With 3D televisions expected to reach 50% home saturation as early as 2016, understanding the psychological
mechanisms underlying the user response to 3D technology is critical for content providers, educators and
academics. Unfortunately, research examining the effects of 3D technology has not kept pace with the technology’s
rapid adoption, resulting in large-scale use of a technology about which very little is actually known. Recognizing
this need for new research, we conducted a series of studies measuring and comparing many of the variables and
processes underlying both 2D and 3D media experiences. In our first study, we found narratives within primetime
dramas had the power to shift viewer attitudes in both 2D and 3D settings. However, we found no difference in
persuasive power between 2D and 3D content. We contend this lack of effect was the result of poor conversion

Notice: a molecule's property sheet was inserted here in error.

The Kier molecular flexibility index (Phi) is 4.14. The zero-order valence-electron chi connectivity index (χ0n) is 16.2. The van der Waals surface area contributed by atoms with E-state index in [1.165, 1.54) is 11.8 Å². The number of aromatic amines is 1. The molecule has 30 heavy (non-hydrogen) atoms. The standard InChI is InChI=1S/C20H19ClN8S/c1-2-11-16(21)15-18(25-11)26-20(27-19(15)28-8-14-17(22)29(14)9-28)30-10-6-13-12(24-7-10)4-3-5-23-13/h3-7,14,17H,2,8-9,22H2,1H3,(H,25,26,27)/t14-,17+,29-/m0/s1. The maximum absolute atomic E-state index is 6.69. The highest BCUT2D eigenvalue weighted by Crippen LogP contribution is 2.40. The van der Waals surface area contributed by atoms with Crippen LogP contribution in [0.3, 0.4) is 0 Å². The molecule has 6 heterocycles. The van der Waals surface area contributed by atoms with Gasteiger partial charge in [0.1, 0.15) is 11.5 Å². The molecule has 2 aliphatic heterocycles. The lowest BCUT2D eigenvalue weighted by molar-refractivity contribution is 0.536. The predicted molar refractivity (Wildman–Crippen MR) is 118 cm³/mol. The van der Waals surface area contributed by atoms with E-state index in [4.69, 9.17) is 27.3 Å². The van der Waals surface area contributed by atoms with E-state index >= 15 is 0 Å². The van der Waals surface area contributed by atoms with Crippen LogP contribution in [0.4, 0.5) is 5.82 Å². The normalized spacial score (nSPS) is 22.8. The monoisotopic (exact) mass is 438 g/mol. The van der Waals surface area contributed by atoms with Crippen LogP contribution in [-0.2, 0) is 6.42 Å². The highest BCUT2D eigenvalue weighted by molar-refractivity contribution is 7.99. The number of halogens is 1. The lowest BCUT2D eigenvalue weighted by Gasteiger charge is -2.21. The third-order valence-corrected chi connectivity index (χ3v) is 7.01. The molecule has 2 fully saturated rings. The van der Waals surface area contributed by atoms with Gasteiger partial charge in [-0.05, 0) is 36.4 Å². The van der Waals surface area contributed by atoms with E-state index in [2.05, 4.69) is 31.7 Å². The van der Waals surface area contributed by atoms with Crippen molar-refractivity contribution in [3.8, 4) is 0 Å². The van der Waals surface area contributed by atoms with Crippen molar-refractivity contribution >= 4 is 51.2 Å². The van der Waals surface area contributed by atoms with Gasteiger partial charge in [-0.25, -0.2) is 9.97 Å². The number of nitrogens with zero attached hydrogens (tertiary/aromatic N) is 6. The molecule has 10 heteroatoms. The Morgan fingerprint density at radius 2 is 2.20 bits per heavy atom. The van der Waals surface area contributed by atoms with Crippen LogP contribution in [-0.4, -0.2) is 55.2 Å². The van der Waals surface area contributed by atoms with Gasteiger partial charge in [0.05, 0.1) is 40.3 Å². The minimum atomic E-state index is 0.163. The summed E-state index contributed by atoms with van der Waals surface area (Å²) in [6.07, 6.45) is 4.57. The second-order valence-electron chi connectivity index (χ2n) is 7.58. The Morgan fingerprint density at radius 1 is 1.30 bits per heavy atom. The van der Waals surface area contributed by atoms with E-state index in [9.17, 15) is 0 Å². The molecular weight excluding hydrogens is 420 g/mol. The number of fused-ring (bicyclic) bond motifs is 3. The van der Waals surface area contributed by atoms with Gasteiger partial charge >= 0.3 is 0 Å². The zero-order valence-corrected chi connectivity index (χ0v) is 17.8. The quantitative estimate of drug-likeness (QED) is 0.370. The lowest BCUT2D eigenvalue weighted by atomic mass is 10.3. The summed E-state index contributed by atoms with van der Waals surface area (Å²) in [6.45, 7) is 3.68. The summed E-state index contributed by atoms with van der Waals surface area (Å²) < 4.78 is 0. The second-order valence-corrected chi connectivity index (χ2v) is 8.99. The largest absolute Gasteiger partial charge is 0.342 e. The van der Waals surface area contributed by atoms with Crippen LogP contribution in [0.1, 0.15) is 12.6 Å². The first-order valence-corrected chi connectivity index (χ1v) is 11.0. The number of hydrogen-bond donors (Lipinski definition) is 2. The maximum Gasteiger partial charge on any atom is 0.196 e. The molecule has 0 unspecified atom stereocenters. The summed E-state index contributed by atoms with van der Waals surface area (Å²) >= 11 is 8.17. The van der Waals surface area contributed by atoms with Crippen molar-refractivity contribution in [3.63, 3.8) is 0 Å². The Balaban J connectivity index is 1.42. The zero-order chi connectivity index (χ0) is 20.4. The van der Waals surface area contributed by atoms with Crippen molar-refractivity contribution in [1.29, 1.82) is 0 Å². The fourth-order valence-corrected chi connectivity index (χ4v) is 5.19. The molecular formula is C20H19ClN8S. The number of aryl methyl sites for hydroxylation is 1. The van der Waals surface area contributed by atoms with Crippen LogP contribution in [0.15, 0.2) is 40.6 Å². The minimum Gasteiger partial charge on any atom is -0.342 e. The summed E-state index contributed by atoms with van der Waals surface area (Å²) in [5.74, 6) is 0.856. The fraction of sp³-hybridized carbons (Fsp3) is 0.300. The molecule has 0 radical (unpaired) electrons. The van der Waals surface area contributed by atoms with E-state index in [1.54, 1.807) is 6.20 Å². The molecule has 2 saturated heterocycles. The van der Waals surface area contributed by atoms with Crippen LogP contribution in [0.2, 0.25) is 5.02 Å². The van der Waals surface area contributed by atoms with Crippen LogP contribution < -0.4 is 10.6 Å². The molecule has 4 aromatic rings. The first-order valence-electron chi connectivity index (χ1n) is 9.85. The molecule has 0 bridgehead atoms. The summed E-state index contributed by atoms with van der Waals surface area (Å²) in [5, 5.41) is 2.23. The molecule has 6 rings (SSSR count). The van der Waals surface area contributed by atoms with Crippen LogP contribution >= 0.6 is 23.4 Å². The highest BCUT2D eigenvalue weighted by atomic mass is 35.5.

quality and the unique demands of 3D production. In our second study, we found 3D technology significantly
increased enjoyment when viewing sports content, yet offered no added enjoyment when viewing a movie trailer.
The enhanced enjoyment of the sports content was shown to be the result of heightened emotional arousal and
attention in the 3D condition. We believe the lack of effect found for the movie trailer may be genre-related. In our
final study, we found 3D technology significantly enhanced enjoyment of two video games from different genres.
The added enjoyment was found to be the result of an increased sense of presence.